Draft Kings Strategy 2016 NFL Playoffs: Best Bargains At Each Position In Daily Fantasy Football [VIDEO]
The best way to cash on weekly fantasy football sites is to load up on as many stars with good matchups as possible. Due to budget restraints, however, fantasy players must sacrifice other positions to nab the stars they want. The NFL playoffs have arrived, limiting the available talent pool, so the “bargains” around this time are less plentiful. That’s why we will simply be pointing out great matchups, even if they’re more expensive than the players tend to be in these guides.
1. Aaron Rodgers, Packers ($6,400): It’s scary to try and lean on someone who has been orchestrating such a pathetic offense of late, but looking at the available QBs, and the defenses they are playing, it doesn’t make sense to shy away from Rodgers.
Talent-wise he’s still the best QB available, talent-wise, in the Wildcard round of the playoffs, and most of the other pass defenses rank in the Top 10. The Redskins? They’re 19th in the NFL against the pass. If there’s any QB capable of pulling a huge game out of nowhere, it’s Rodgers.
2. A.J. McCarron, Bengals ($5,200): It’s possible Andy Dalton plays, making McCarron moot, but for now the Bengals are operating as if Mr. Katherine Webb will start. He hasn’t set the world on fire with his play, but he’s solid, and he will put up numbers as long as he’s feeding A.J. Green and TE Tyler Eifert. The Steelers’ defensive strength is stopping the run, but Cincy can do both. The Bengals will be a popular contrarian play in Vegas, and by extension that means you can probably rely on McCarron.
1. Eddie Lacy, Packers ($4,500): Lacy was possibly the most maddening player in fantasy football this year, but it’s the playoffs now and the Packers will lean on their horses. Green Bay is at its best when it’s balanced, and that means giving Washington a steady dose of their hammer out of the backfield. The ‘Skins ranked just 22nd vs. the run this season, and the way their receivers struggle to get open, Lacy can count on 18-20 touches.
2. Christine Michael, Seahawks ($4,400): Marshawn Lynch is reportedly coming back, but he’s been out for several weeks now. If he’s available, he’ll likely start, but don’t count on him getting 20 carries out of the gate. His arrival will put an end to Bryce Brown’s relevance, but Michael will get touches, and has big play potential. At $4,400 he’s got high-upside, and great value.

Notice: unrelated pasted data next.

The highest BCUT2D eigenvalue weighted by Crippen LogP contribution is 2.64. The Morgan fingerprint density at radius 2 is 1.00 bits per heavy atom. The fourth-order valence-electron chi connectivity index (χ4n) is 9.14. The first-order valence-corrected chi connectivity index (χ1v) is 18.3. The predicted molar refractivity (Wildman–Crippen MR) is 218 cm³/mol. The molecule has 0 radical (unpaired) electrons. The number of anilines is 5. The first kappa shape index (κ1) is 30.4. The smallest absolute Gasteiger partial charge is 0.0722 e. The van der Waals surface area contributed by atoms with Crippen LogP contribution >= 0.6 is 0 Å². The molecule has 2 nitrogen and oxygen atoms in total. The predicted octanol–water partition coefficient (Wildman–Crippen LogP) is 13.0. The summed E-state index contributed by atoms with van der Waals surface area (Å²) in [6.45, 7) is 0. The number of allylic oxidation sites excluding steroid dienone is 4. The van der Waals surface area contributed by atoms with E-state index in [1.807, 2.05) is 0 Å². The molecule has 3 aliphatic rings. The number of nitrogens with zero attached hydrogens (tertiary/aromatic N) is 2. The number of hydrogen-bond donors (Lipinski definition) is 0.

3. Fitzgerald Toussaint, Steelers ($3,900): Starting RBs at less than $4,000 do not come often. Pay attention to DeAngelo Williams’ status throughout the week, but if he can’t go, Toussaint must be in your lineup somewhere, because he will allow you to load up at wide receiver and/or QB.
1. Doug Baldwin, Seahawks ($6,700): There’s no reason for Baldwin, at this point, to not be in the same price range as the DeAndre Hopkins-types. But at $6,700 he’s being offered to us as a gift from the Draft Kings gods, and you better hop on it. The Vikings’ aren’t a particularly weak matchup, but lately nothing has been able to slow down Russell Wilson and Baldwin.
2. Randall Cobb, Packers ($5,800): Cobb hasn’t reached 100 yards receiving since Week 2, and for all intents and purposes has been a bust this year. But this is about matchups, and the Redskins rank 28th in the league vs. No. 1 receivers. Make your jokes, but even Cobb should be able to get free against this secondary. Pair him up with Rodgers, and ride this formerly elite duo at a relatively low cost.
3. Ryan Grant, Redskins ($3,200): Looking for a sneaky play that very few players know about? Try out Grant as a WR3 for your team. The Packers’ are 19th against “other” receivers, typically meaning slot guys, and Cousins has to put up some kind of production this week in a home playoff game.
1. Kyle Rudolph, Vikings ($3,500): The Seahawks have had issues all year with tight ends, so it makes sense to go with Rudolph if you need to scrimp somewhere. Seriously, the Seahawks for some reason are 26th vs. tight ends.